November 10, 2010
NYTimes on the BP Litigation
The New York Times Sunday Magazine has a feature by Douglas McCollam about the lawyers suing BP. You can find it here: The Other Oil Cleanup. More analysis later.
Oral Argument in AT&T Mobility, LLC v. Vincent Concepcion
The Supreme Court heard oral arguments yesterday in AT&T Mobility, LLC v. Vincent Concepcion, a case that will determine whether states can require businesses to include certain procedures (like class-wide arbitration) in their arbitration agreements. The "plain English" translation by SCOTUSblog is: "Does the Federal Arbitration Act prohibit states from mandating that class arbitration be available as part of every arbitration agreement?"
November 8, 2010
Recent Scholarship That Might be of Interest to Proceduralists
Although the following pieces are not specifically aimed at mass torts, they do bear on procedure more broadly and might be of interest:
Cathy Struve (Penn) has posted her article, "Institutional Practice, Procedural Uniformity, and As-Applied Challenges under the Rules Enabling Act," on SSRN. Here's the abstract:
Addressing the Supreme Court’s decision last Term in Shady Grove Orthopedic Associates, P.A. v. Allstate Insurance Co., this symposium essay focuses on the debate between the plurality and Justice Stevens concerning the availability of as-applied challenges to the validity of rules promulgated under the Rules Enabling Act. Agreeing with Professor Allan Ides’ article in the same symposium, this essay argues that Justice Stevens’ proposed approach strikes a reasonable balance: State-specific as-applied invalidation of a federal rule should be permissible but rare.
A survey of debates over facial and as-applied review in other contexts shows that the choice among facial review, as-applied review, and a combination of the two depends on both the institutional setting and the nature of the constraint that forms the basis for the review. In the context of Enabling Act review of federal rules, as-applied review is not unprecedented, and it has a role to play. Though the rulemakers are attentive to the limits imposed by the Enabling Act, they may not always be able to foresee a rule’s future effects on substantive rights. Admitting the possibility of the occasional as-applied challenge to a rule’s validity permits questions of a rule’s effect on substantive rights to develop in the context of concrete cases, before judges who are likely to have some familiarity with the relevant substantive-law concerns. The information developed in such litigation can inform both a court’s evaluation of the rule’s application in the case before it and future deliberations of the rulemakers.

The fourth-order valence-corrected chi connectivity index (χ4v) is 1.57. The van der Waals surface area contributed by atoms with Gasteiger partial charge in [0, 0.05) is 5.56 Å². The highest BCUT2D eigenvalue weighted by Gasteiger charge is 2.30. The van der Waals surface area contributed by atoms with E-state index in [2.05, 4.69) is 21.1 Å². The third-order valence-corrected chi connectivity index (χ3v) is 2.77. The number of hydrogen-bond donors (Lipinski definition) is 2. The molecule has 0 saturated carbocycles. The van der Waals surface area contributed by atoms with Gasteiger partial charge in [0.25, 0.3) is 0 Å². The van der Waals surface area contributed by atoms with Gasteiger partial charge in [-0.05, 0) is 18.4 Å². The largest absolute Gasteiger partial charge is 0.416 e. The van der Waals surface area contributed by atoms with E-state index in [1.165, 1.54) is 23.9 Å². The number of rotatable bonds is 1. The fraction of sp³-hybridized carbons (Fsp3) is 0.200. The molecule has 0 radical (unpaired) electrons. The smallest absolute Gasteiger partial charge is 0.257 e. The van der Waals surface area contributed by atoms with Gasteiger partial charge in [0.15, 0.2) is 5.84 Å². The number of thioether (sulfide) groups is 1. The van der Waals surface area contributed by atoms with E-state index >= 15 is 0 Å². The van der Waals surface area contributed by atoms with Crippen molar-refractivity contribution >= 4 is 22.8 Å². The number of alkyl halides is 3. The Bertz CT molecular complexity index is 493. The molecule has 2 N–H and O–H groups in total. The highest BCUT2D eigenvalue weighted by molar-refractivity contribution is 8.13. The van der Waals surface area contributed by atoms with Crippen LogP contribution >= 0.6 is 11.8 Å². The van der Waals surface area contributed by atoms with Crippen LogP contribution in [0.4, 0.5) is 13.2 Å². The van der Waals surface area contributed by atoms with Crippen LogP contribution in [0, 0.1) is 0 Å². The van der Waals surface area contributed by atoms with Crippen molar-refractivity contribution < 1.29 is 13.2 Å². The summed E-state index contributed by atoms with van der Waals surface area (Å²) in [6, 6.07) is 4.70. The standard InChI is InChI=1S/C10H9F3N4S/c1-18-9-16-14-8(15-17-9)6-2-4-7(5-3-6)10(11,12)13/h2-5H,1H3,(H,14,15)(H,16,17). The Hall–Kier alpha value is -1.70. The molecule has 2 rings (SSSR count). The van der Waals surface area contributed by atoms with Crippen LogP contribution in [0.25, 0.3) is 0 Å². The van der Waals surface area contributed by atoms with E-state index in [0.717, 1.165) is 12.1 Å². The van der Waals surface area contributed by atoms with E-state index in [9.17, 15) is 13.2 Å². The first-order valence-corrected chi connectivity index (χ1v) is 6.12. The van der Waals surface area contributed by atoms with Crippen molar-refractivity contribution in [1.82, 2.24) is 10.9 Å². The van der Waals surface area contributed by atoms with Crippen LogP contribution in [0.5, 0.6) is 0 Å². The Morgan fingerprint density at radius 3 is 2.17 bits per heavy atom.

As-applied challenges can cause uncertainty, can be difficult to resolve, and can impair the nationally uniform application of the federal rules. But the costs of state-specific as-applied review could be controlled by requiring a strong showing before finding a rule invalid as applied. There already exist other features of federal court practice that currently produce significant inter-state procedural variation. And the federal system asks state courts to tolerate similar disuniformity in state procedure.
Adam Steinman (Seton Hall) has posted his article, "Our Class Action Federalism and the Rules Enabling Act after Shady Grove," on SSRN. Here's the abstract:
The intersection of federalism and class-action litigation has been an area of significant controversy in recent years. With the 2005 Class Action Fairness Act placing more high-stakes class actions into federal court, an especially crucial question is the extent to which the Erie doctrine and the Rules Enabling Act (REA) require federal courts to follow state class-action law. The Supreme Court’s decision in Shady Grove Orthopedic Associates v. Allstate Insurance Co. begins to confront this issue, but many unanswered questions remain. Under several lines of argument that were neither made nor considered in Shady Grove, the Erie doctrine and the REA would require federal courts to apply state class-action law, whether state law is more tolerant or less tolerant of class actions than the prevailing federal approach. In particular, Shady Grove leaves open the possibility that state class-action law may influence a federal court’s application of Rule 23’s certification requirements, as well as other matters - available remedies, statutes of limitations, and the preclusive effect of the ultimate judgment - that can arise during the course of a putative class action. This article identifies these important unresolved issues, and then suggests a more precise doctrinal framework for addressing them (and Erie/REA issues more generally).